Read this article for a basic set of Git best practices.
Make small commits; make descriptive commit messages. Read more here.
Do not commit files that may be obtained from files already in the repository. Do not commit object files or executable files that are compiled out from source code files. You may commit images files or other binary files that can't be obtained from source code files inside the repository.
Merge and rebase are two sometimes misunderstood methods of adding commits using git. This blog post offers some insight into the matter. If you have commits that you haven't pushed yet and want to bring yourself up to date, always use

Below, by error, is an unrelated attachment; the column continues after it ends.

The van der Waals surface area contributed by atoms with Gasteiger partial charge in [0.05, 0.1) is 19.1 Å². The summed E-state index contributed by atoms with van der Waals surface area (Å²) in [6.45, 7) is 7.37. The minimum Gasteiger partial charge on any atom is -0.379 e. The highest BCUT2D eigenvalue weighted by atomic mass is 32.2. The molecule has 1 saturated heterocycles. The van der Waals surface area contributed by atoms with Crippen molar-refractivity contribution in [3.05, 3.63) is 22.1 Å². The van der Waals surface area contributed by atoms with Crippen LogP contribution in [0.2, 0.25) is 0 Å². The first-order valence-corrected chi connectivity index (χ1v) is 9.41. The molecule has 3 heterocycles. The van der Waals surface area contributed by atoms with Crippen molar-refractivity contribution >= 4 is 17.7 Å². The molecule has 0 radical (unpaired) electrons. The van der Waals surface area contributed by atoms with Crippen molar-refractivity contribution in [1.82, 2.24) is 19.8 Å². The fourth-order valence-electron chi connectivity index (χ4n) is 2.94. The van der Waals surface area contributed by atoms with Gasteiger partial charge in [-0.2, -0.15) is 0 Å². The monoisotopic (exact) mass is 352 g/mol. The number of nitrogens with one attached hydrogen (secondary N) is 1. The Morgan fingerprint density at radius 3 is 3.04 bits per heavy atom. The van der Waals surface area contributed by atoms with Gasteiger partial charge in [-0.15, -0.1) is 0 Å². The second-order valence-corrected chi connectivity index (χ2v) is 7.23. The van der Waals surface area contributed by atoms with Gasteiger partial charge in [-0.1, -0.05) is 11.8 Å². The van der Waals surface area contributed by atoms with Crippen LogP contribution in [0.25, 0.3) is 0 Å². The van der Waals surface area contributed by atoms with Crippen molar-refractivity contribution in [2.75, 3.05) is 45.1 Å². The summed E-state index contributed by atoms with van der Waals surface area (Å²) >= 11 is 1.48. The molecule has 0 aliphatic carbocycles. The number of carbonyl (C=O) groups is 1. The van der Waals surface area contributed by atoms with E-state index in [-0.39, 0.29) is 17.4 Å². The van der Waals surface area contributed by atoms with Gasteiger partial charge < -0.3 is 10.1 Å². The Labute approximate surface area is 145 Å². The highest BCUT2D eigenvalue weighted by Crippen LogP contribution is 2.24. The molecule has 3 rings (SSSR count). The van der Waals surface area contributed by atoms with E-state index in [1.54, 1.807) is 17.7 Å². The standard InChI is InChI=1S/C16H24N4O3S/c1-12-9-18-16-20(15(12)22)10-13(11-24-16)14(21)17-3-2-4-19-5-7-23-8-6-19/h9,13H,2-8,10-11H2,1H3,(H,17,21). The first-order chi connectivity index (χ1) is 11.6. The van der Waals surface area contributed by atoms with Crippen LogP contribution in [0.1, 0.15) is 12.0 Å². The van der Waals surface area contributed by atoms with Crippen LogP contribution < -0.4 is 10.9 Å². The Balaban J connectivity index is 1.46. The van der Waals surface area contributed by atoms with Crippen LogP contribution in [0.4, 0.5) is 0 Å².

git pull --rebase to pull new commits. Not doing so will keep the old head as a parent commit for your (yet un-pushed) commits. Pushing that into the main repository will have the nasty side effect of turning it into a branch/merge Christmas tree, which is something we want to avoid at all costs.
Make sure there aren't any trailing whitespaces in your file. The waste space; Git usually complains about this when you create a commit.
The Windows OS has the habbit of using executable permissions for files such as source code or text files. These don't required executable permissions and you should make sure they don't use them.
For more in depth tips, read the “Git is the Answer” series: